Asian Nations Urged to Control TB Threat

2008-07-24 21:21 692

TOKYO, July 25 /Xinhua-PRNewswire/ -- The World Health Organization (WHO) warned today that the failure of Asian nations to combat the spread of highly lethal, drug-resistant strains of tuberculosis (TB) is a threat to global public health security.

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Only 1% of the estimated 150 000 people with multidrug-resistant TB (MDR-TB) in WHO's Western Pacific Region, which covers East Asia and the Pacific, are getting appropriate treatment. Each untreated TB patient could infect five to 10 people a year.

MDR-TB raises the risk of a TB epidemic that would be costly and complex to control. Drugs to treat MDR-TB are about 100 times more costly than the regimen for normal TB.

"MDR-TB does not stop at borders," warned Dr Shigeru Omi, WHO Regional Director for the Western Pacific. "An uncontrolled local epidemic threatens the stability of global health security. TB anywhere is TB everywhere."

With 2 billion people traveling on airlines every year, and the internal migration of millions, diseases are on the move.

"We are more vulnerable than ever to the MDR-TB threat," Dr Omi said. "Countries must act responsibly to safeguard global health."

Dr Omi was speaking as health ministry officials from countries with a high burden of TB, global TB experts and representatives of donor agencies meet in Tokyo, Japan, to review progress and plan policy at the 6th Technical Advisory Group Meeting to Stop TB in the Western Pacific Region.

Despite the discovery of a cure half a century ago, TB remains the leading infectious disease killer of adults after HIV/AIDS. In Cambodia, China, the Philippines and Viet Nam -- some of the countries most affected by TB -- it is a top killer.

MDR-TB is a serious problem in China and the Philippines, and of concern in Mongolia, the Republic of Korea and Viet Nam. The Western Pacific Region has the largest number of MDR-TB cases among WHO regions, although the concentration of cases is higher in parts of Eastern Europe.

While Eastern Europe's situation has been well-recognized and is being addressed, MDR-TB -- but not standard TB -- is severely neglected in the Western Pacific Region.

"No country in the Region is rushing to fight MDR-TB," said Dr Pieter Van Maaren, WHO's Western Pacific Regional Adviser for TB. "There is a waiting list for treatment in every country. In some cases, available funds are not being used due to bureaucratic barriers or poor awareness of what can be done. The lack of knowledge on MDR-TB has even led to patients being prescribed the wrong drugs, especially in the private sector."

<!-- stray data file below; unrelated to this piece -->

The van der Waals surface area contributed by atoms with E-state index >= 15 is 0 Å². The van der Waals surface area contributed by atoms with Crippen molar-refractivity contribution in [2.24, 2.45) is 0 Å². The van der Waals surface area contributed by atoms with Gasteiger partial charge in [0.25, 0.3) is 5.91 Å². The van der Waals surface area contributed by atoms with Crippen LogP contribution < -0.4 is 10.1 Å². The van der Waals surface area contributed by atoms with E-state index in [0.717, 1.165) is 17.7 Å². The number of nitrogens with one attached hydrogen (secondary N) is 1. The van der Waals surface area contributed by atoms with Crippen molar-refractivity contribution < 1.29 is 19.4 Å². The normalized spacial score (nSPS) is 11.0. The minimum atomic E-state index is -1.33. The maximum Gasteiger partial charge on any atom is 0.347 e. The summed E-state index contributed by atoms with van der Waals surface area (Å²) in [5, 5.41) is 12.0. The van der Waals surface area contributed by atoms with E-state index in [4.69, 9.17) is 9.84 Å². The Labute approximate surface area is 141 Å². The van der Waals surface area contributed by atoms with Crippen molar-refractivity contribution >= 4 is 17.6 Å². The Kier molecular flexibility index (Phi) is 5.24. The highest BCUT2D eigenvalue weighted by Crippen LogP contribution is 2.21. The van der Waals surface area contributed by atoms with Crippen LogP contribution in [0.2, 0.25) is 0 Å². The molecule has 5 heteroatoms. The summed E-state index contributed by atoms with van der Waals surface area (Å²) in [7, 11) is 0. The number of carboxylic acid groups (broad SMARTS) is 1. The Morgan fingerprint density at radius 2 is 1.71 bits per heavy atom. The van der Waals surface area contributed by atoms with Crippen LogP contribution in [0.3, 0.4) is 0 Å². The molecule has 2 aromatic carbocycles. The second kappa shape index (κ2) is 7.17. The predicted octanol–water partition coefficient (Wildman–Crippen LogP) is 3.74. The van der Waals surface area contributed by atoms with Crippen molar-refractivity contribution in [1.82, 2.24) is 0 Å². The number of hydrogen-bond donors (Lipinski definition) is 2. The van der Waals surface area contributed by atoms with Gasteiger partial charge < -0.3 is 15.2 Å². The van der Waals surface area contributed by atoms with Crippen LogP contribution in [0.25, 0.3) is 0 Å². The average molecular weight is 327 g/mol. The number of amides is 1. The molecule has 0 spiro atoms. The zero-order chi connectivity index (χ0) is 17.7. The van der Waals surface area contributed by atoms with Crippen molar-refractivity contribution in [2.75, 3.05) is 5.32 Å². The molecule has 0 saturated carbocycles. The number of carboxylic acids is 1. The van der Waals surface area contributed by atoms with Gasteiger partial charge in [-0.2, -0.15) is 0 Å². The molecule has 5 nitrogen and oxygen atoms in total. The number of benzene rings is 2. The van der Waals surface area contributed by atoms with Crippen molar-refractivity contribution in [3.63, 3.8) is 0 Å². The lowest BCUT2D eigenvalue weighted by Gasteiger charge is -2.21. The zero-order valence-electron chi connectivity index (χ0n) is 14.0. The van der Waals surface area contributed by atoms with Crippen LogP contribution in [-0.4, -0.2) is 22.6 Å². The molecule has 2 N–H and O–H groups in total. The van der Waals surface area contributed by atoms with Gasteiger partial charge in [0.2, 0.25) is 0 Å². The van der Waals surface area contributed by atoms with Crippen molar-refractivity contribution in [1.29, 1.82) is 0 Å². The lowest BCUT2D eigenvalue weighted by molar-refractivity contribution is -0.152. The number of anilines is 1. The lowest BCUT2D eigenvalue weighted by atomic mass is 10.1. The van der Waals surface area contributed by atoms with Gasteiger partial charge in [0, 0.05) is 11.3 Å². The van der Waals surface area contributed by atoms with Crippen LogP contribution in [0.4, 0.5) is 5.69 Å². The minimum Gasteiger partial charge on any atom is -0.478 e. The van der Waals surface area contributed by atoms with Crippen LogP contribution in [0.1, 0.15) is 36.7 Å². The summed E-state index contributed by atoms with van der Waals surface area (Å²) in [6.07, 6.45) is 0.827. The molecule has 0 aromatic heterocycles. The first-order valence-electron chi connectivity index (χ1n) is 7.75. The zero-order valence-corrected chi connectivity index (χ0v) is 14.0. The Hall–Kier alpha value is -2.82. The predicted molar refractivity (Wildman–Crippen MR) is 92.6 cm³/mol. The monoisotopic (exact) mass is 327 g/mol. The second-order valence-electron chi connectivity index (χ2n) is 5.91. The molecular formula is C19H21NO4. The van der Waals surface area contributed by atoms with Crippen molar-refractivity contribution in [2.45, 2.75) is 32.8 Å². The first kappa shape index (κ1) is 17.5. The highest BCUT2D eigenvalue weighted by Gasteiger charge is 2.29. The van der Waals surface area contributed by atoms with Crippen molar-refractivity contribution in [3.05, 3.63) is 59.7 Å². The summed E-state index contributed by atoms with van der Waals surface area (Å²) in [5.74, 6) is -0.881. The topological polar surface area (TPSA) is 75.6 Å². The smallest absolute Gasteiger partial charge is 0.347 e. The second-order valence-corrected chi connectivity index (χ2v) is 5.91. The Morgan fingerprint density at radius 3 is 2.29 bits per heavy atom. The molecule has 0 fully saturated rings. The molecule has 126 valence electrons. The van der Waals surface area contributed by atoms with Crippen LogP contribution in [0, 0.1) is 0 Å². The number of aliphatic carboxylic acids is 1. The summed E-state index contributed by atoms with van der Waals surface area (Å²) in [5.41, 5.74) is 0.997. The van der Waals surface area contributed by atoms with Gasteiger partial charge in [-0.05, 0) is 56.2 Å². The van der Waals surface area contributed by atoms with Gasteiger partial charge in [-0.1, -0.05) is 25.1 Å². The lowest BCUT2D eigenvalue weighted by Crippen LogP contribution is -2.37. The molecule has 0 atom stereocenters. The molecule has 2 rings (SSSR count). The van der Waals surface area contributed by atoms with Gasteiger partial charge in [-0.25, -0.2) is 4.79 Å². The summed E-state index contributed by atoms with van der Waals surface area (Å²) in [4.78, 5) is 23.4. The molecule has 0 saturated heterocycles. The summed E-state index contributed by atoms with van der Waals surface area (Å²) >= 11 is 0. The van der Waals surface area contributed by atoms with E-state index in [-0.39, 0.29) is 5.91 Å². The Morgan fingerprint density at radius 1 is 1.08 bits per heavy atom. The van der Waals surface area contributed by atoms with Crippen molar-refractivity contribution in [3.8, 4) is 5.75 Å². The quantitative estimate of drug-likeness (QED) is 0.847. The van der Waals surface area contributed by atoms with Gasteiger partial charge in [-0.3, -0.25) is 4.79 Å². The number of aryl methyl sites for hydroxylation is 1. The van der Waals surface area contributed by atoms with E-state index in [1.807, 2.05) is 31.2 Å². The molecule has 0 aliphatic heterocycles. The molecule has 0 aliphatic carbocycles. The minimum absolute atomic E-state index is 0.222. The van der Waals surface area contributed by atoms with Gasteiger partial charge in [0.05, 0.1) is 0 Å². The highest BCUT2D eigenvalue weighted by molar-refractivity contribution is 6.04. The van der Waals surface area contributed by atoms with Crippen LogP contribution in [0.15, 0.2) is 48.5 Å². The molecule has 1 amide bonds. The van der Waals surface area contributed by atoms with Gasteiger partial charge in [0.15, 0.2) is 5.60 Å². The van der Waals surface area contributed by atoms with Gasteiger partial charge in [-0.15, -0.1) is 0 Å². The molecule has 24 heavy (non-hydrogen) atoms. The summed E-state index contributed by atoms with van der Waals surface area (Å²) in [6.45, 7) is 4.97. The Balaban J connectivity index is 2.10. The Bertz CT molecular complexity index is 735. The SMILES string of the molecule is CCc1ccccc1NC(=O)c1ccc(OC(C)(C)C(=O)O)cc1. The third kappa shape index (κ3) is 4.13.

Many countries do not have adequate laboratory facilities to detect MDR-TB. Even if they do, action may not be taken. In one country, half the MDR-TB cases detected three years ago have yet to be treated. Most MDR-TB patients in the Region have little hope of acquiring appropriate drugs and die as a result.

"It comes down to complacency. There needs to be a change of attitude," said Dr Van Maaren. "Politicians should commit to action. They need to wake up and realize what is at risk. This is a disease that you can transmit in a cough to your children."

Earlier this year, WHO released a report showing the highest levels of drug resistance ever recorded. MDR-TB now accounts for 5% of the 9 million new TB cases worldwide. In China, one of every 10 new TB cases is MDR-TB.

MDR-TB is caused by mismanagement of standard TB treatment, but current trends -- mobility, migration and crowded, urban housing -- are fuelling it. Poor health services and laboratory facilities also exacerbate it.

While MDR-TB may not cause an immediate outbreak of disease, it has a heavy, long-term toll. "This is a chronic, lingering, wasting disease. It is similar to what AIDS was a decade ago," Dr Van Maaren said. "It causes a slow death. Once it enters into a country, it is difficult to get rid of."

Like HIV, MDR-TB also kills working-age adults and causes poverty.

Mismanagement of MDR-TB can result in extensively drug-resistant TB (XDR-TB), a form of TB resistant to all the most effective drugs. XDR-TB has been described as "virtually uncurable". A 2005 outbreak of XDR-TB in South Africa killed 52 of 53 TB patients co-infected with HIV.

Note to Editors:

The 6th Technical Advisory Group Meeting to Stop TB in the Western Pacific Region will he held 21-24 July. It will be followed by a one-day international TB symposium co-hosted by the Government of Japan and Japanese NGO to promote international cooperation to fight TB (commencing 13:00, 24 July 2008).

The symposium will be attended by Her Imperial Highness Princess Akishino, who is president of the Japan Anti-Tuberculosis Association (JATA), as well as Mr Yuji Tsushima, Chairman, Parliamentary Group for Promoting "Stop TB Partnership" (Former Minister of Health and Welfare); Ms Kyoko Nishikawa, Senior Vice-Minister of Health, Labour and Welfare; and Vice-Minister for Foreign Affairs Mr Osamu Uno. Also attending is Dr Shigeru Omi, WHO's Western Pacific Regional Director.

For further information or to arrange interviews, please e-mail: or Telephone inquiries can be made at: + 632 528 9991/93

Journalists in Japan can also contact WHO at +639285012064 or Ministry of Health Labour and Welfare at +81-3-3595-2404.

Source: World Health Organization